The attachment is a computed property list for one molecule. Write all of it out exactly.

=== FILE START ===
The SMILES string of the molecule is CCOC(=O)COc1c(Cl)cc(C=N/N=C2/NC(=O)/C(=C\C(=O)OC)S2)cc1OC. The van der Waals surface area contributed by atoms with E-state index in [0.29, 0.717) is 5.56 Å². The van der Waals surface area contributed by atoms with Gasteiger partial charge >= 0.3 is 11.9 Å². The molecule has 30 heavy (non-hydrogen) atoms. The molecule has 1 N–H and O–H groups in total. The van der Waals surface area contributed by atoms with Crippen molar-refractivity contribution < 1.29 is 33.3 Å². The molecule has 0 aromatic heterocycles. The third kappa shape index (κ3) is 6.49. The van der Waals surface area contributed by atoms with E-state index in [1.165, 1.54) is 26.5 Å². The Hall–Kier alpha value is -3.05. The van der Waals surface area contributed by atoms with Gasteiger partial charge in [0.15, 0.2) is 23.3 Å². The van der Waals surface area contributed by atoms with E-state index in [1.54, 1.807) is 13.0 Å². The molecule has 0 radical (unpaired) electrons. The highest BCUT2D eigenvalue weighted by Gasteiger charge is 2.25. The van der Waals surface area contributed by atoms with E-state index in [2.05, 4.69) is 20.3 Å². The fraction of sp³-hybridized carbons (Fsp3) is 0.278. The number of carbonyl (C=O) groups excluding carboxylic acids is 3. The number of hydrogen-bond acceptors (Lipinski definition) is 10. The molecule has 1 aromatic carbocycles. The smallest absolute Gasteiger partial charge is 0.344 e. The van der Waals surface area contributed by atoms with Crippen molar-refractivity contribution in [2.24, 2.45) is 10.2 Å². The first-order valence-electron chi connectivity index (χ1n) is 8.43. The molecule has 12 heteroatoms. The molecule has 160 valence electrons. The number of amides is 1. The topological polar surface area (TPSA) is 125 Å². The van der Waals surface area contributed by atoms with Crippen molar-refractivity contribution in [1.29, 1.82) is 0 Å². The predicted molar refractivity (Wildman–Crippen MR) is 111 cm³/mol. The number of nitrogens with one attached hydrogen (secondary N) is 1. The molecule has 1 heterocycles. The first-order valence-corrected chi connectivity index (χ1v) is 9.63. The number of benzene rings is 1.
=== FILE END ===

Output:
The SMILES string of the molecule is CCOC(=O)COc1c(Cl)cc(C=N/N=C2/NC(=O)/C(=C\C(=O)OC)S2)cc1OC. The van der Waals surface area contributed by atoms with E-state index in [0.29, 0.717) is 5.56 Å². The van der Waals surface area contributed by atoms with Gasteiger partial charge >= 0.3 is 11.9 Å². The molecule has 30 heavy (non-hydrogen) atoms. The molecule has 1 N–H and O–H groups in total. The van der Waals surface area contributed by atoms with Crippen molar-refractivity contribution < 1.29 is 33.3 Å². The molecule has 0 aromatic heterocycles. The third kappa shape index (κ3) is 6.49. The van der Waals surface area contributed by atoms with E-state index in [1.165, 1.54) is 26.5 Å². The Hall–Kier alpha value is -3.05. The van der Waals surface area contributed by atoms with Gasteiger partial charge in [0.15, 0.2) is 23.3 Å². The van der Waals surface area contributed by atoms with E-state index in [1.54, 1.807) is 13.0 Å². The molecule has 0 radical (unpaired) electrons. The highest BCUT2D eigenvalue weighted by Gasteiger charge is 2.25. The van der Waals surface area contributed by atoms with E-state index in [2.05, 4.69) is 20.3 Å². The fraction of sp³-hybridized carbons (Fsp3) is 0.278. The number of carbonyl (C=O) groups excluding carboxylic acids is 3. The number of hydrogen-bond acceptors (Lipinski definition) is 10. The molecule has 1 aromatic carbocycles. The smallest absolute Gasteiger partial charge is 0.344 e. The van der Waals surface area contributed by atoms with Crippen molar-refractivity contribution in [2.24, 2.45) is 10.2 Å². The first-order valence-electron chi connectivity index (χ1n) is 8.43. The molecule has 12 heteroatoms. The molecule has 160 valence electrons. The number of amides is 1. The topological polar surface area (TPSA) is 125 Å². The van der Waals surface area contributed by atoms with Crippen molar-refractivity contribution in [1.29, 1.82) is 0 Å². The predicted molar refractivity (Wildman–Crippen MR) is 111 cm³/mol. The number of nitrogens with one attached hydrogen (secondary N) is 1. The molecule has 1 heterocycles. The first-order valence-corrected chi connectivity index (χ1v) is 9.63. The number of benzene rings is 1.